What is a Production Deal?
What is a production deal?
In music, the term ‘producer’ is very different in meaning than what you may think. Unlike T.V. and movies, where producers and production houses manage or arrange for funds – in music the producer fills up the shoes of a director.
A production deal or agreement is signed between a producer and an artist (two parties). The producer is NOT a major or independent record label. In fact, the producer is just a music publisher or in the business of recording music which he can later license or sell to a record company while keeping a percentage of the profit earned from the different revenues that it generates.
The whole point of signing a production deal is to involve a ‘middle man’ who is promising you a record label in the future for a slice of the money pie. New technology had lead to hundreds and thousands of small and medium sized studios that have mushroomed all over the world. At the same time the big labels are low on funds and some of them are suffering loses. It had become hard for them to keep up with all the demands and the production deal is, in some ways, a way to outsource certain redundant headaches.
The only aspect is that there are so many great producers out there that have become a symbol or a short-cut to success. These ‘kingmakers’ like Quincy Jones or Dr. Dre can take an unknown artist, produce their album and turn them into an overnight celebrity. How? Since they are so well-established, a lot of record labels are interested in signing up artists whose album has been produced by an established producer. However, this whole ordeal empowers producers and labels, but seldom adds to the already difficult life of an artist.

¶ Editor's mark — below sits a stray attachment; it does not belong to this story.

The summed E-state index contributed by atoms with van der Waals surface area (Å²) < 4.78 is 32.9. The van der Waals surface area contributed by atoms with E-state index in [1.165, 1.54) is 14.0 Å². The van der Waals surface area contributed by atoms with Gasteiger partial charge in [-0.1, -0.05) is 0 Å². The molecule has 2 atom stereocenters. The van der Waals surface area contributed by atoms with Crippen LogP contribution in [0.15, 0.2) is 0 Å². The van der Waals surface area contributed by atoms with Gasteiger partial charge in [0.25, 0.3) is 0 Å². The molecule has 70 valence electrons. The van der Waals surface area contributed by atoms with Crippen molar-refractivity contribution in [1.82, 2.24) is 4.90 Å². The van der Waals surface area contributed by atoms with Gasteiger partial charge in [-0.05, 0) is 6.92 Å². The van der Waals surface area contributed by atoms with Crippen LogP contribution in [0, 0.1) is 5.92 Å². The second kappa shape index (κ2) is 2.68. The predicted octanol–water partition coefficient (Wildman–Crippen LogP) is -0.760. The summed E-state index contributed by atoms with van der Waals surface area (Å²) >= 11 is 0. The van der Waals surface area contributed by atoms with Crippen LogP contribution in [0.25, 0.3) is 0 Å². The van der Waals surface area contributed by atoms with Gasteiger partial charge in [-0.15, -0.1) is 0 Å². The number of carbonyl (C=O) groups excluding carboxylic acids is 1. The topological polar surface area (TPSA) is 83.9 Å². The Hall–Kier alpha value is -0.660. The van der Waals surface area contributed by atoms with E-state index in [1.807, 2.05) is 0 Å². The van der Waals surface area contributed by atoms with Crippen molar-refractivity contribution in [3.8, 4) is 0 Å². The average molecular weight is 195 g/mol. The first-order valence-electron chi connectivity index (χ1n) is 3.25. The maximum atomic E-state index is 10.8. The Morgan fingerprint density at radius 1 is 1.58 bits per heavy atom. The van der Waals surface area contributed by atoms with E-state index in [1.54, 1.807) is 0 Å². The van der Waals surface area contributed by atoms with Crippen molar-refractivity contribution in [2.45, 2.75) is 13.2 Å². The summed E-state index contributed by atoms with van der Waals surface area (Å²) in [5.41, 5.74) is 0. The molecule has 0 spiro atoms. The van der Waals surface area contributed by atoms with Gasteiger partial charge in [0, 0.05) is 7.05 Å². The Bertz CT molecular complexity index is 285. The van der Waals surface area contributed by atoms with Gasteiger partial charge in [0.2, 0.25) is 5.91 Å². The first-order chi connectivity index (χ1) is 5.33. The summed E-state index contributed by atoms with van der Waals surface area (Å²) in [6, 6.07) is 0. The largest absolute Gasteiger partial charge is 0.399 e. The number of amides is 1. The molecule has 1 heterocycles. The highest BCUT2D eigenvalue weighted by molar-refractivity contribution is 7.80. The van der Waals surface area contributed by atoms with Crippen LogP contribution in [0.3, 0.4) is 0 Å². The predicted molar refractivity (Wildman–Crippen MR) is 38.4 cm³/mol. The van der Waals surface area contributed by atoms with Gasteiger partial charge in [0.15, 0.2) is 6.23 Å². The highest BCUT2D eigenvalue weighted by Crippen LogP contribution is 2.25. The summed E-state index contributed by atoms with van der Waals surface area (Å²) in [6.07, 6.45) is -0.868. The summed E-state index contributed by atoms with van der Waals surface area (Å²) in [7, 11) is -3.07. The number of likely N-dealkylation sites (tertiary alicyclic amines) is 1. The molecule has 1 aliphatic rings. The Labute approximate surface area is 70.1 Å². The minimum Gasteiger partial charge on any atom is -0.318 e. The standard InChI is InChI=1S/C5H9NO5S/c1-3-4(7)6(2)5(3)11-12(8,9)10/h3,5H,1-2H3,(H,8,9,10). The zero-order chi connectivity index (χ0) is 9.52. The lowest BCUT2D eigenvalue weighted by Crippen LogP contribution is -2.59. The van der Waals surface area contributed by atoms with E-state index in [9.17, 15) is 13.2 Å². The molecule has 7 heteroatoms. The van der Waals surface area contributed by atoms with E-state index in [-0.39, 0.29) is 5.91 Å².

Production deals have often been called anti-artist deals by critics. This type of a deal has various pitfalls. It goes without saying that the more people you involve in the chain that links you to a record label, the more you will have to part with the money you earn.
The production deal means you will be shelling out anything from 3 to 10 percent when you get a record label. Some producers will also recoup the money they spend the album from your royalties after you get signed. Ideally, they should be recouping this 50% from your royalties and 50% from the record label. For this and so many other reasons, it is indispensable to have an attorney who can help you with such a contract before you sign it.
A lot of production agreements contain clauses that can lead to
- Giving away administrative control. This means the production guys can do what they want with all of your creative material
- Not only can they do a) but they can also charge for it without having to pay you anything at all
- They collect the money from other income sources and pay your after their accounting (which can be inaccurate to deprive you of the correct amount that you deserve)
Don’t forget that a production deal is not the same as having a recording contract, it is just (an optional) step towards getting one.